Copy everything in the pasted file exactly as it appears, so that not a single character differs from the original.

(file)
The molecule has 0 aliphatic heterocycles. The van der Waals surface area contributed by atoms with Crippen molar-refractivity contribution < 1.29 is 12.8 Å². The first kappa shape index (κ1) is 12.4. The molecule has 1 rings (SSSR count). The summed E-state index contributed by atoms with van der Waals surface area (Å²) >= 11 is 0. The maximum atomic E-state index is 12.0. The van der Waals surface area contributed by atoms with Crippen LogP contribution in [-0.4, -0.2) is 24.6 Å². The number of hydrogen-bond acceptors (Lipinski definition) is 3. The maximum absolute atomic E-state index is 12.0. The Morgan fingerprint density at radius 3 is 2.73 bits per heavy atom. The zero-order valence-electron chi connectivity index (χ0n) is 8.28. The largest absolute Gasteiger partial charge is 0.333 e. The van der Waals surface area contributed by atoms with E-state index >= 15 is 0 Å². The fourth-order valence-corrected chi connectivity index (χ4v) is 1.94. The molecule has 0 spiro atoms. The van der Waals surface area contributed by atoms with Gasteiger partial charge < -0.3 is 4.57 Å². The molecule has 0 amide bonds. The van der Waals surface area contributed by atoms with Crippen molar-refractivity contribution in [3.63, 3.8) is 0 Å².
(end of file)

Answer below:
The molecule has 0 aliphatic heterocycles. The van der Waals surface area contributed by atoms with Crippen molar-refractivity contribution < 1.29 is 12.8 Å². The first kappa shape index (κ1) is 12.4. The molecule has 1 rings (SSSR count). The summed E-state index contributed by atoms with van der Waals surface area (Å²) >= 11 is 0. The maximum atomic E-state index is 12.0. The van der Waals surface area contributed by atoms with Crippen LogP contribution in [-0.4, -0.2) is 24.6 Å². The number of hydrogen-bond acceptors (Lipinski definition) is 3. The maximum absolute atomic E-state index is 12.0. The Morgan fingerprint density at radius 3 is 2.73 bits per heavy atom. The zero-order valence-electron chi connectivity index (χ0n) is 8.28. The largest absolute Gasteiger partial charge is 0.333 e. The van der Waals surface area contributed by atoms with E-state index >= 15 is 0 Å². The fourth-order valence-corrected chi connectivity index (χ4v) is 1.94. The molecule has 0 spiro atoms. The van der Waals surface area contributed by atoms with Gasteiger partial charge < -0.3 is 4.57 Å². The molecule has 0 amide bonds. The van der Waals surface area contributed by atoms with Crippen molar-refractivity contribution in [3.63, 3.8) is 0 Å².